Buy this book here: http://www.amazon.ca/100-Days-judgement-killed-Nortel-ebook/dp/B00CD36GL4
I am currently reading a book called 100 days which details the events that lead to the decline of one of Canada’s most successful companies. It is obvious from this book and Ibrahim’s book, that there have been problems in river city. In this case the river would be the Ottawa river and there would be no reference to Pool.
Sorry got distracted there for a moment.
I’m not going to spend any time reviewing this book today, but I may circle back to it later. It really is more of a forensic look at how the perfect storm cause a highly successful company to fall victim to a group of people on a mission. A good friend of mine has said on a number of occasions that timing is everything. This book tends to reinforce that statement. The book was a real eye opener for me and I highly recommend it.
I’ve been doing a lot of thinking recently about the structure of an ideal tech company and have come to the conclusion that many companies would be better off without a legacy management layer. I have witnessed many tech companies where the executives are accomplished technology leaders that have stopped practicing their craft. Many CEO’s and VP’s lean on their staff to innovate while they provide guidance in the form of sage advice.
Experience is a very important ingredient for success, but it is not as important as listening to your customers, understanding their business and delivering a product that meets their needs.
I would suggest to you that tech companies should expect more from their executives. I recently drafted a business plan for a new software start-up where a requirement for employment is that you are able to code. If you want to be the CFO, you have to code. If you want to be the CEO, you have to code, and so it goes. This approach helps the executives to understand the development challenges and also helps the developers understand the executive challenges.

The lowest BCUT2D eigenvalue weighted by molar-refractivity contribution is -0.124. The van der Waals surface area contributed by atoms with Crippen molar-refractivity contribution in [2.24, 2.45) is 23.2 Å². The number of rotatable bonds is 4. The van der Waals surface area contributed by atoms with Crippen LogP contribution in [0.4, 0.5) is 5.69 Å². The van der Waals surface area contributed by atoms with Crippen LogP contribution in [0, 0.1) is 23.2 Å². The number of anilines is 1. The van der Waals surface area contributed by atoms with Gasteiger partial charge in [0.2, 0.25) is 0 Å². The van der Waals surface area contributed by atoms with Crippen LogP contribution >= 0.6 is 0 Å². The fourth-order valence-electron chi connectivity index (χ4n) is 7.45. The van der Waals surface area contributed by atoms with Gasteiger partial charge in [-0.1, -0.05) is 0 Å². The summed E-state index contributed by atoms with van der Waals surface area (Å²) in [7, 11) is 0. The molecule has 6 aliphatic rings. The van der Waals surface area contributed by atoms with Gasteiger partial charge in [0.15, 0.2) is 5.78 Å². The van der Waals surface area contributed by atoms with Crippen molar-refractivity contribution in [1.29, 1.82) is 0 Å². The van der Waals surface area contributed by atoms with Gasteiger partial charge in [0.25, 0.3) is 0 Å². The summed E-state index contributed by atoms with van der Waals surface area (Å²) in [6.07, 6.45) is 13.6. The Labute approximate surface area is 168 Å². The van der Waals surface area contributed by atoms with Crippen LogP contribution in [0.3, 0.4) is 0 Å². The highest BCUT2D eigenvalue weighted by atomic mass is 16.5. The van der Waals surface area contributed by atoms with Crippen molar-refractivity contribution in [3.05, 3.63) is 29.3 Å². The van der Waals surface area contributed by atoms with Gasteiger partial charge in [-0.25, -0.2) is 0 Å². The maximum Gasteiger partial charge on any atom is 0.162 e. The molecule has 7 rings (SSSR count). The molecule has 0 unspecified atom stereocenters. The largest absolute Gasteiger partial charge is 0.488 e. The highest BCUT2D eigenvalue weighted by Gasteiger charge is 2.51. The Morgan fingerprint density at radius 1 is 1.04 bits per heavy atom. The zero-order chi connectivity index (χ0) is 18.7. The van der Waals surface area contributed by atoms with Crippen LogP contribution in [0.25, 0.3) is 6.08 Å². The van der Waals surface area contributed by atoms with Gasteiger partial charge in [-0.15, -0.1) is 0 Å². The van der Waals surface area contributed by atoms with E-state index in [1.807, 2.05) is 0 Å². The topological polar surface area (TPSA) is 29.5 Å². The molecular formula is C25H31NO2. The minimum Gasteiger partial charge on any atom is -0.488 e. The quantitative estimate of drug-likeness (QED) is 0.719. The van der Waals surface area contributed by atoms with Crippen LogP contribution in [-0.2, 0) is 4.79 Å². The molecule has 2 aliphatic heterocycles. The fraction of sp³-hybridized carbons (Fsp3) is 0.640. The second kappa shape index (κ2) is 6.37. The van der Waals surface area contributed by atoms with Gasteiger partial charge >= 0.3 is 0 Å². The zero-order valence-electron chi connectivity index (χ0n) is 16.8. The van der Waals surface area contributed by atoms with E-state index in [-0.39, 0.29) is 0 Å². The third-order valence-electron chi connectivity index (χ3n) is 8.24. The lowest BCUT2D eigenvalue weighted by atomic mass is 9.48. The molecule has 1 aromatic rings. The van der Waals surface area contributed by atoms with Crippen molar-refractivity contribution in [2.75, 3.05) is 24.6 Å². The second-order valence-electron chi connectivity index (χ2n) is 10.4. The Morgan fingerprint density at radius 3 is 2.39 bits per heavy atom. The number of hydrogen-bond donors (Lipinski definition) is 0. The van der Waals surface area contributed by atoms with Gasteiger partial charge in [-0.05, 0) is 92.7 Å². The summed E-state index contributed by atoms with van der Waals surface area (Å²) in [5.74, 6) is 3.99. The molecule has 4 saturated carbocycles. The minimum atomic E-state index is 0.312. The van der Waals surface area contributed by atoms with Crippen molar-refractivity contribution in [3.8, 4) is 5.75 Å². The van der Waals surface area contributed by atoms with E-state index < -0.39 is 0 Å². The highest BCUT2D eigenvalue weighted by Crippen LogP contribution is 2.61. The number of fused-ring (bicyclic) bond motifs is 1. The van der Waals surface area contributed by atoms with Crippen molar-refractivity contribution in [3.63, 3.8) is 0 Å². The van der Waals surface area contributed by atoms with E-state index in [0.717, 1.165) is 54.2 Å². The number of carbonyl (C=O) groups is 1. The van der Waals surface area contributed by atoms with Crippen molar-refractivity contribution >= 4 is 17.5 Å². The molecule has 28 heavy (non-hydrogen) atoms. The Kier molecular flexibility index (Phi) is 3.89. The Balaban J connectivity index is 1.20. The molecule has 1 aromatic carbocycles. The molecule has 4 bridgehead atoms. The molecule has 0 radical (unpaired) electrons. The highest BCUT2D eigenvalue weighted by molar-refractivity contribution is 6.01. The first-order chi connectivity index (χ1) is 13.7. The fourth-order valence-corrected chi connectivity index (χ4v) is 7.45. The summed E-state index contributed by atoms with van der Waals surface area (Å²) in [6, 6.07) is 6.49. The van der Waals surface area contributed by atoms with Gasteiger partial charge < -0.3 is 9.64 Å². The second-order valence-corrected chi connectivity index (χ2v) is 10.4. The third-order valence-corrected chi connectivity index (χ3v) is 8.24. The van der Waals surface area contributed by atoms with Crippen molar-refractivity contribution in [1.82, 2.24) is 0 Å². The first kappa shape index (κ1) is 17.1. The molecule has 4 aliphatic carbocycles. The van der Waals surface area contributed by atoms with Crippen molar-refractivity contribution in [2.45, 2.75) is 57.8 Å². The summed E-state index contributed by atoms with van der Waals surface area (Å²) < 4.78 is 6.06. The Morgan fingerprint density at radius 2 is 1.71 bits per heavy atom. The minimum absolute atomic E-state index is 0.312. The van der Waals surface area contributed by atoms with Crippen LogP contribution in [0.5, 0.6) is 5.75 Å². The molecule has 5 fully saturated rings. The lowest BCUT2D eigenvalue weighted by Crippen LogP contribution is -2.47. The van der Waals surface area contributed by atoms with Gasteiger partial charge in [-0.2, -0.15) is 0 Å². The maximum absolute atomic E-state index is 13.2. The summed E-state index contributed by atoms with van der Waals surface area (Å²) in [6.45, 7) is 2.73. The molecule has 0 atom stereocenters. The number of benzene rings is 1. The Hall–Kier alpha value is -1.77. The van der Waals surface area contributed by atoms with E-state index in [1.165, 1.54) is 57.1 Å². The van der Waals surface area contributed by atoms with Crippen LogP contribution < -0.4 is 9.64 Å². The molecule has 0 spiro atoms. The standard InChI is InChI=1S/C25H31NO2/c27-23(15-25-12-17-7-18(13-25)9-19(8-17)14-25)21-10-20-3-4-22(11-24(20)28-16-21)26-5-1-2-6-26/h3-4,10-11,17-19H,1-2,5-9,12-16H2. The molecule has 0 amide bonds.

There are times in small companies when it would be ideal to put development on hold and have the company completely focus on sales. This could be a pipe dream but imagine how effective it would be to increase the size of your sales force over night with people who completely understand the product. Imagine how much more effective these developers would be with first hand knowledge of what the customer wants.
I have heard sales people say, “I would never want to put that guy in front of a customer”, but I don’t believe that customers are unable overlook the socially challenged. I have witnessed socially challenged extremely brilliant developers in front of customers and things work our for the better more often than sales people would lead you to believe.
I have heard the argument, “We can’t have customers distracting our development team.” My question to you would be, Is there anyone more important than the customer? Yes every customer wants something different and you can’t please everyone, but developers are just as good as everyone else at prioritizing.
I can imagine how this proposal strikes fear into the middle management layer and the people in marketing. How can we control the companies message if the development is in Chaos and allowed to talk to the end customer? I would suggest that sales are more important than controlling a message.
When you are looking for your next challenge, look at more than just the offer letter. Make sure that the people in leadership positions are doing their part to build a successful company. Get involved with customers and challenge managers that are not listening to what the customers want. Negotiate to have part of your salary tied to sales so that you can justify your actions and benefit from them.